Antimicrobial activity of selectedseaweeds on 8 bacterial strains: SN *Bacterial Strain A B E F G 1 E. coli — — 12mm — 7mm 2 Staphilococcus aureus 8mm 10mm 8mm 7mm 7mm 3 Klebsiella pneumonia 7mm 7mm — — 7mm 4 Pseudomonas aergiuosa 8mm 7mm — — 7mm 5 Salmonella typhi — — — — — 6 Shigella flexneri — — — — — 7 Corynebacterium diphtheria — 9mm — — — 8 Sarcina lutea — 11mm 10mm 7mm — *Sample ( Dose= 0.50 µl )A= Ulva fasciata:Methanol(1:4)B= Ulva fasciata :Ethanol (1:4)E= Stantard Disc with AntibioticF= Control Disc with solvent MethanolG= Control Disc with solvent Ethanol Conclusion:            The extract of U. fasciata (0.

50?l) extractedin methanol was found effectiveagainst S. aureus (8 mm), K. pneumonia (8 mm), and P. aeruginosa (8 mm). Theextract of U.

fasciata extracted in ethanol having maximum activity againstS. lutea (11 mm) and S. aureus (10 mm), where as minimum activity against K. pneumonia (8 mm), P. aeruginosa (7 mm),  andC. diphtheria (9 mm).

The green seaweed, Ulva fasciata from Ratnagiri coast are found potentialsource of natural antibacterial substances. Acknowledgements:            The authors wish to thank theSenior Scientific officer and Research officer of Marine Biological ResearchStation, Dr. Balasaheb Sawant Konkan Krishi Vidyapeeth, Ratnagiri for hiskind encouragement and facilities provided. Thanks to Department of Biotechnology, Gogate JogalekarCollege, Ratnagiri for providingstrain of bacteria.References: 1. HellioGB, Bremer G, Pons Y, Cottenceau Le Gal, (2000). Antibacterial and antifungalactivities of extracts of marine algae from Brittany France.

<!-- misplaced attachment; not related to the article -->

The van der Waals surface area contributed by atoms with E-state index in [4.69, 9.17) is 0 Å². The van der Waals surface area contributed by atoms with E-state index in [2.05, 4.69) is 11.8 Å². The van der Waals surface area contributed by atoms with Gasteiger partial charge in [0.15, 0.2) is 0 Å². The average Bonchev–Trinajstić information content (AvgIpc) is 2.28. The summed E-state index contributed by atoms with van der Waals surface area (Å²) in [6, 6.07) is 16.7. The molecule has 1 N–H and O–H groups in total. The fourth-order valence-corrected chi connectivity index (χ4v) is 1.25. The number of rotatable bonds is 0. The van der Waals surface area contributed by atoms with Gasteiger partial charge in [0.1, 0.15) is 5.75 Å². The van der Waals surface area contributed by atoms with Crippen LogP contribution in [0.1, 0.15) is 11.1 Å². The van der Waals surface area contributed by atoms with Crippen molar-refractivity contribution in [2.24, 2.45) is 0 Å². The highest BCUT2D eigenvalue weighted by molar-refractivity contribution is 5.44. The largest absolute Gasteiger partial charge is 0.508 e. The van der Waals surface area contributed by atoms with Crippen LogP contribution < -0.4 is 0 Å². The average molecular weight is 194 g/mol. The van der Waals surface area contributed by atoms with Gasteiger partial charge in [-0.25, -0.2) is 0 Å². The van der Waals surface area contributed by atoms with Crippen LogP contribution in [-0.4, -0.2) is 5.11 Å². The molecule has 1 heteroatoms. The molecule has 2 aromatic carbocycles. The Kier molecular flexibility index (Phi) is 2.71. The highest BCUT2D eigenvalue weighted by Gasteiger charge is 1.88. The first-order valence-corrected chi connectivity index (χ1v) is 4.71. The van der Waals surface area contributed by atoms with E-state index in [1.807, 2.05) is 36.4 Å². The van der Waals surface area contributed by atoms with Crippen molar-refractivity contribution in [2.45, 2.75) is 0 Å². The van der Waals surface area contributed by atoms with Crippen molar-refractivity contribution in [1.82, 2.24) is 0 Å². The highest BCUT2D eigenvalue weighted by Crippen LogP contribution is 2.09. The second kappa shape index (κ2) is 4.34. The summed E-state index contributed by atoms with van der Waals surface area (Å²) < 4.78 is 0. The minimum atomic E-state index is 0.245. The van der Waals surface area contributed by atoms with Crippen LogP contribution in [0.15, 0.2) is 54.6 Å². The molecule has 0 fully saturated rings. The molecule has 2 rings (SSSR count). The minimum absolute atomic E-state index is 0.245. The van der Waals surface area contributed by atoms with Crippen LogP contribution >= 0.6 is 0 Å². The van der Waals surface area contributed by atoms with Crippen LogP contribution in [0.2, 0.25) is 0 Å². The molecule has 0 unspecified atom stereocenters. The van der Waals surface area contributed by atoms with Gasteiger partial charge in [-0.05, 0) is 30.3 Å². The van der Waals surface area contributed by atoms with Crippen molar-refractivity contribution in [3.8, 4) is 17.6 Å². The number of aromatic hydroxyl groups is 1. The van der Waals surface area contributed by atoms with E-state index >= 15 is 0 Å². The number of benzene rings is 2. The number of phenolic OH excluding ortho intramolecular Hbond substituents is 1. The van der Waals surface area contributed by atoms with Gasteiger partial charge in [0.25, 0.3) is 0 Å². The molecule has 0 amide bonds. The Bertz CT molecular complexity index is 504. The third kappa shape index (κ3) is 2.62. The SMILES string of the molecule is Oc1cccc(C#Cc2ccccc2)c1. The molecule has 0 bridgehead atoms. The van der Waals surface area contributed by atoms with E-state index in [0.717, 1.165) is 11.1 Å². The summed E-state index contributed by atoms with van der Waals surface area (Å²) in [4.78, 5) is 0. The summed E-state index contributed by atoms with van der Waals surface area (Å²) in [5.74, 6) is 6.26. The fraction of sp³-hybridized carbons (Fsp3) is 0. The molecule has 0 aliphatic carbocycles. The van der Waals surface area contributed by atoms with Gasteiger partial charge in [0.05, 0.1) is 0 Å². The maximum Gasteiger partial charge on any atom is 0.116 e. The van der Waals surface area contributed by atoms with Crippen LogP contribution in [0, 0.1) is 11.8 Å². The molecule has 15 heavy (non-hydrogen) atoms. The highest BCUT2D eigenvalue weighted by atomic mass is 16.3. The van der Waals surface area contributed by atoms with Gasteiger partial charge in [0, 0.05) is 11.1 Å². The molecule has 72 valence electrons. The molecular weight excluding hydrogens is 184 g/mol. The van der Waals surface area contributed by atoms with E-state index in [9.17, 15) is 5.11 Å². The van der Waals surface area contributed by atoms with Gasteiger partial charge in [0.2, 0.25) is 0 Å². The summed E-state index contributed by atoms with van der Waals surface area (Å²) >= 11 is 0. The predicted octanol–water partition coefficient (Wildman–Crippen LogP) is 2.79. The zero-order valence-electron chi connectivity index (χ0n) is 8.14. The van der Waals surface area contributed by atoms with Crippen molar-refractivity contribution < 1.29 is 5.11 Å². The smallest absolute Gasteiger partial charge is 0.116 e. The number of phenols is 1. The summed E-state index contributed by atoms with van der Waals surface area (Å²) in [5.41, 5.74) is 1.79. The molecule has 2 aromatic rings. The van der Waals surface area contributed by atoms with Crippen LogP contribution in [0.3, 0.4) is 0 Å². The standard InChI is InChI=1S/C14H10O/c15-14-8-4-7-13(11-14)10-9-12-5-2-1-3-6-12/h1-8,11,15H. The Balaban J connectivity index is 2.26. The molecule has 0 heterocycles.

Use as antifoulingagents. Appl Microbiol Biotech. Vol. 54:543–549.

2. Hun WW, Hock GS, MoiPS. (1994).

Antibacterial properties ofMalaysian seaweeds. Algae biotechnology in the Asia-Pacific-region. Kula Lumpur: University of Malaya; pp. 75–81.3. Khan S.

I. andSatam S.B. (2003).

Seaweed Mariculture: Scope and Potential in India, Aquaculture Asia,8(4):426-29.4. Mahasneh IM,Kashasneh JM, Ziodeh M. Antibiotic activity of marine algae against multiantibiotic resistant bacteria.

Microbiology. 1995;83:23–26. 5. Siddhananta AK, ModyBK, Ramavat VD, Chauhan HS, Garg AK, Goel M (1997). Bioactivity of marineorganisms: part VIII.

Screening of some marine flora of western coast of India.Indian J Exp Biol. Vol.35:638–643. 6.

Sreenivasa Rao P,Parekh KS (1981) Antibacterial activity of Indian seaweed extracts. Bot Mar. 1981; 24:577–582.